“That reminds me, I don’t think I asked what Tsuna’s quirk is?” Inko asks. Not entirely a topic changer, but it does bring attention to how little Nana’s actually told her.

“Oh, that’s right. Um,” Nana pauses, debating on what she wants to say. Normally she’d just say ‘fire manipulation’ and leave it at that because it’s much less complicated than the real explanation, but she genuinely likes Inko and Izuku already. It’s just that, not only is the quirk itself complex, it’s closely linked to Iemitsu. In the end, she admits, “Tsuna’s inherited a rare stockpile quirk from his father’s side of the family.”

If she didn’t have Izuku’s full attention before, she does now.

“His great, great, great, grandfather called it Sky because ‘the sky encompasses all’. The only problem I have is that Tsuna’s reluctant to use any of them, aside from his intuition and so I’m not sure how many he’s inherited, let alone if he has his father’s quirk, too.”

What Nana doesn’t say is that Iemitsu’s quirk was extremely flashy (as turning into a giant fiery lion is anything but subtle) and she’s not sure if Tsuna now has the ability to do that, too, or if there’s a chance of it having mutated.

Not to mention that there’s only one renowned person who can turn into a giant fiery lion and he’s a wanted vigilante. Nana has the oblivious act down to a science, but there’s still the chance of someone taking notice and asking her about her ex-husband. Maybe one day Nana will tell Inko, but not today. Not when she doesn’t know if Inko will handle the information with the sensitivity it deserves.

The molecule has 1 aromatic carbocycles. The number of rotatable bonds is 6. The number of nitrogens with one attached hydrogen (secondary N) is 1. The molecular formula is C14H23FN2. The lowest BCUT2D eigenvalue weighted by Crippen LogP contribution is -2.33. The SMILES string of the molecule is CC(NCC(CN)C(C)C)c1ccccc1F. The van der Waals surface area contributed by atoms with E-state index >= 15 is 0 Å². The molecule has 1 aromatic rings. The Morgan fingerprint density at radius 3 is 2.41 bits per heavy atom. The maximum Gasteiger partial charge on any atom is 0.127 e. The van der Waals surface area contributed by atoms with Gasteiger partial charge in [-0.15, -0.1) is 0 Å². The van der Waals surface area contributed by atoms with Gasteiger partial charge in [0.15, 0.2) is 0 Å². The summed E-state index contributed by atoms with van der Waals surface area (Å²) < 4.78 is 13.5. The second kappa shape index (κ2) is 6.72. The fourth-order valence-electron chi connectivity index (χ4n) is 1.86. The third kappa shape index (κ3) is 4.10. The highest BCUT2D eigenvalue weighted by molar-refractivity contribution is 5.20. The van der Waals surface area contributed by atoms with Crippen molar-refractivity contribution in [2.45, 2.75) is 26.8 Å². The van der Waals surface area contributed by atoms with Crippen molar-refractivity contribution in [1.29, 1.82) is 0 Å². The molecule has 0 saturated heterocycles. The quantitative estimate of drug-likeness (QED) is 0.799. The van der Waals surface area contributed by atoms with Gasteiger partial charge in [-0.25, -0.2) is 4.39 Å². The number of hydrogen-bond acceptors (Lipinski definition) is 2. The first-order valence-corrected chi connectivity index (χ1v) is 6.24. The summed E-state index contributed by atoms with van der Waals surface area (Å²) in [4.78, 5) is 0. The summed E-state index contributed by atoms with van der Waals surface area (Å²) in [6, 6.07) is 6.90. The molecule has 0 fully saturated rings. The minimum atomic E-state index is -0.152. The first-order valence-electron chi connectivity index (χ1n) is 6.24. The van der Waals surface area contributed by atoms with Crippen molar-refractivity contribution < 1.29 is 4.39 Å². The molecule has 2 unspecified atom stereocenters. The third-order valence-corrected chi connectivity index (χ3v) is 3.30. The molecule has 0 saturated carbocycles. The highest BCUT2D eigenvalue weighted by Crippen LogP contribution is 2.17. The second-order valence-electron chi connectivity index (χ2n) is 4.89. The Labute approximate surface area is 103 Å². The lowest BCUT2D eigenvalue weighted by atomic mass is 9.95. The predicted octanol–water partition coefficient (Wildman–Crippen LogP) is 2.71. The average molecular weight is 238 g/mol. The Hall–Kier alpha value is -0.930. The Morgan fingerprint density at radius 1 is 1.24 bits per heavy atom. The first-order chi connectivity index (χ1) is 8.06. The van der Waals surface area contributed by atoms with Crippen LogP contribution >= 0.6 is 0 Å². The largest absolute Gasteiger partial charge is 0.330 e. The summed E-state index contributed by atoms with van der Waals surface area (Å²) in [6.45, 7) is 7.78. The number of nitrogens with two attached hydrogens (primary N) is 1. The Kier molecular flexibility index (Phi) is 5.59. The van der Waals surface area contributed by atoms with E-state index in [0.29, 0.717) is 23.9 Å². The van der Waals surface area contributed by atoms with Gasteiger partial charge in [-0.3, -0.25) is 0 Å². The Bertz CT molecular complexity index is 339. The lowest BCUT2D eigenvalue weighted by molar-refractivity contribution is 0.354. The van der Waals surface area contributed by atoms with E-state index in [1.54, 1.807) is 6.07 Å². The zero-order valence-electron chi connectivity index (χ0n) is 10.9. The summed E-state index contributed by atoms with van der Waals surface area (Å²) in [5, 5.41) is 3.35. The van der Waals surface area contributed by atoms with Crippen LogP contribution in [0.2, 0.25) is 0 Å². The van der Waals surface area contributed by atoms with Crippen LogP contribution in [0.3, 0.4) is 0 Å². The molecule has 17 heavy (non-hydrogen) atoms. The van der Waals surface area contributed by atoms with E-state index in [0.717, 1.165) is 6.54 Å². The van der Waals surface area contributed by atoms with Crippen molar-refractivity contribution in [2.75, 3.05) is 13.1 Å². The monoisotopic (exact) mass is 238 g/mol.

“So, wait-” Inko looks over at Tsuna. “Sorry, I have so many questions, but… Do they get their own quirks as well as the one they inherit? And what about the mothers or fathers that married into his side of the family? Did those pass on as well?”

Nana can’t help her laugh. Now she knows where Izuku gets his rambling from. It’s adorable!

“I don’t know,” she admits. “Iemitsu, my ex-husband, has all that information. It’s why I need to call him and get a copy of the records. Tsuna’s only ever had a handle on his intuition and we both know he can use fire.”

“You mentioned his intuition before, but I don’t know what it does,” Inko points out. In the silence of Nana registering that, they can hear a pencil scratching against paper and some muttering coming from Izuku.

“The easier question is what it doesn’t do,” Nana says. “As far as I know, it’s a danger sense, he can tell when someone is lying, and he can pick on what people are feeling. I don’t know if this is all it does, though. It concerns me about how little I know.”

She senses Tsuna turn around, peeking over the couch next to Izuku. If he’s upset over them talking about his quirk like this, he doesn’t show it.

“Well, anyway, I have faith in it,” Nana remarks, watching her son beam proudly.

“That certainly sounds useful,” Inko says. “Do you plan on going into heroics with it?” She directs her question at Tsuna, whose face twitches.

“I don’t know.” Tsuna shrugs. Nana knows he really means ‘no’, but any time he’s said that, adults kick up a fuss about ‘what a waste’ it was that he wasn’t going to use ‘for the greater good’. Nana lets it go, as she doesn’t really count it as lying.

“You’ll figure it out,” Inko says with a warm smile. Tsuna cheers up a little at that, nodding.

“We shouldn’t let this get cold!” Nana diverts their attention to the food. “Dinner is ready.”

The scramble to get over to the table results in Tsuna tripping over air and Izuku falling onto him after he, too, trips. Nana tries not to laugh at the pile of boys groaning on the floor, nursing their aches. Instead, she makes sure they’re not seriously hurt.

During dinner, they maintain a peaceful chatter that takes Nana’s mind off the fact that Tsuna’s quirk is still unknown to her. It’s only a matter of time! She’ll pry the information out of Iemitsu, regardless of what it’ll take.

Once they finish dinner, they all head into the living room, where Nana sets up a movie. Inko takes a seat next to her on the couch, while the boys lay beside each other on the floor, cushions under their bodies. Halfway through the film, Nana becomes aware of the fact that her hand is being held.